Vous êtes sur la page 1sur 6

Flow metering tutorial - Part 1:

Understanding the fundamentals


Mohit Arora and Prashant Bhargava, Freescale Semiconductor, Inc. - June 18, 2012

Flow Meters: Introduction


Flow meters are used to measure the rate of flow of liquids or gases, just like electric meters
measure the amount of electricity consumed. However, unlike electric meters, which are either
electro-mechanical or electronic meters, there are many variants in flow-meters, all with different
concepts on how the flow of fluid is measured, with some even customized to measure special fluids.
A new generation of electronic flow meters provides better control and accuracy of fluid
measurement, however it still leaves several choices on how fluid is measured. Part I of this series
covers basic flow meter fundamentals including types of flow meters and the main considerations
and challenges in selecting a flow meter.
Fluid Flow Measurement and Reynolds Number
Flow is generally measured inferentially by measuring velocity through a known area. With this
indirect method, the flow measured is the volume flow rate, QV, stated in its simplest terms:
QV = A * V

(1)

Where A = Cross-sectional area of the pipe


V = Fluid Velocity
A reliable flow indication is dependent upon the correct measurement of A and V. If, for example, air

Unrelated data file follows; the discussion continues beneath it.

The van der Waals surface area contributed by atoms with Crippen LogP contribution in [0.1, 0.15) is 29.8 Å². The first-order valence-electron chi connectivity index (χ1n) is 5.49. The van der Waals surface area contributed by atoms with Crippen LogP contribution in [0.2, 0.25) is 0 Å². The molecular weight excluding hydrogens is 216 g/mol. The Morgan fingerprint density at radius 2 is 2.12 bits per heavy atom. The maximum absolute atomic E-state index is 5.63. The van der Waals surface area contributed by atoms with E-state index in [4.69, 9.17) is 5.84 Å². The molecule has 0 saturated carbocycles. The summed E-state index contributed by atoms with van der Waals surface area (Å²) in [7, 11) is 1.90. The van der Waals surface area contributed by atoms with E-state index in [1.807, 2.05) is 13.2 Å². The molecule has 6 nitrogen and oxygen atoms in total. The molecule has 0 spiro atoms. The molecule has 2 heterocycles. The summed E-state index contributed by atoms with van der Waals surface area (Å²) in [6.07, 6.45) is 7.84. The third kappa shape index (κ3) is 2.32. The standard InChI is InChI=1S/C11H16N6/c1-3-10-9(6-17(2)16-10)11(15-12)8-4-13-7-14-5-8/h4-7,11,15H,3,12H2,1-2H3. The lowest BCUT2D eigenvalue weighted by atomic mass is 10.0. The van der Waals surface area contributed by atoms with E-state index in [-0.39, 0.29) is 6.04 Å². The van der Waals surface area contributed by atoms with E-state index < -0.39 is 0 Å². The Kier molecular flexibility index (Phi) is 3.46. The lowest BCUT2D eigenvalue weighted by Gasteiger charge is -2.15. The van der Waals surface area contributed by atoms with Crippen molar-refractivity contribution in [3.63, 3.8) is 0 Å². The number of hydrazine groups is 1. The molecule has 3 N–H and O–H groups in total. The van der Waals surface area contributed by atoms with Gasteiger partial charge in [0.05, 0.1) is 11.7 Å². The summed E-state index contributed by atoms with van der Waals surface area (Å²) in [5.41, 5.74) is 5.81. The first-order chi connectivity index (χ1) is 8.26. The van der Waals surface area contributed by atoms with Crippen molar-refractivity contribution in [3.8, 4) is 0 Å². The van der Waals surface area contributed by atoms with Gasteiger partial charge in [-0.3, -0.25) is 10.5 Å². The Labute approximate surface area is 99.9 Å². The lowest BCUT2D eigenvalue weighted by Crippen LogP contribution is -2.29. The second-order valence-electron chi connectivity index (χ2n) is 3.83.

bubbles are present in the fluid, the area term "A" of the equation would be artificially high.
Likewise, if the velocity is measured as a point velocity at the center of the pipe, and it is used as the
velocity term "V" of the equation, a greater QV than actual would be calculated because "V" must
reflect the average velocity of the flow as it passes a cross-section of the pipe.
The following are the major factors affecting the flow of fluid through a pipe:

Velocity - speed at which a fluid moves through a pipe


Density - weight per unit volume
Viscosity - ease of flow of a fluid
Pipe size - diameter of the pipe carrying the fluid

Velocity of the fluid and pipe size: Fluid velocity depends on the head pressure, which is forcing the
fluid through the pipe. The greater the head pressure, the faster the fluid flow rate (all other factors
remaining constant), and consequently, the greater the volume of flow. Pipe size also affects the flow
rate. For example, doubling the diameter of a pipe increases the potential flow rate by a factor of
four.
Viscosity of the fluid: Viscosity negatively affects the flow rate of fluids. Viscosity decreases the flow
rate of a fluid near the walls of a pipe. Viscosity increases or decreases with changing temperature,
but not always as might be expected. In liquids, viscosity typically decreases with increasing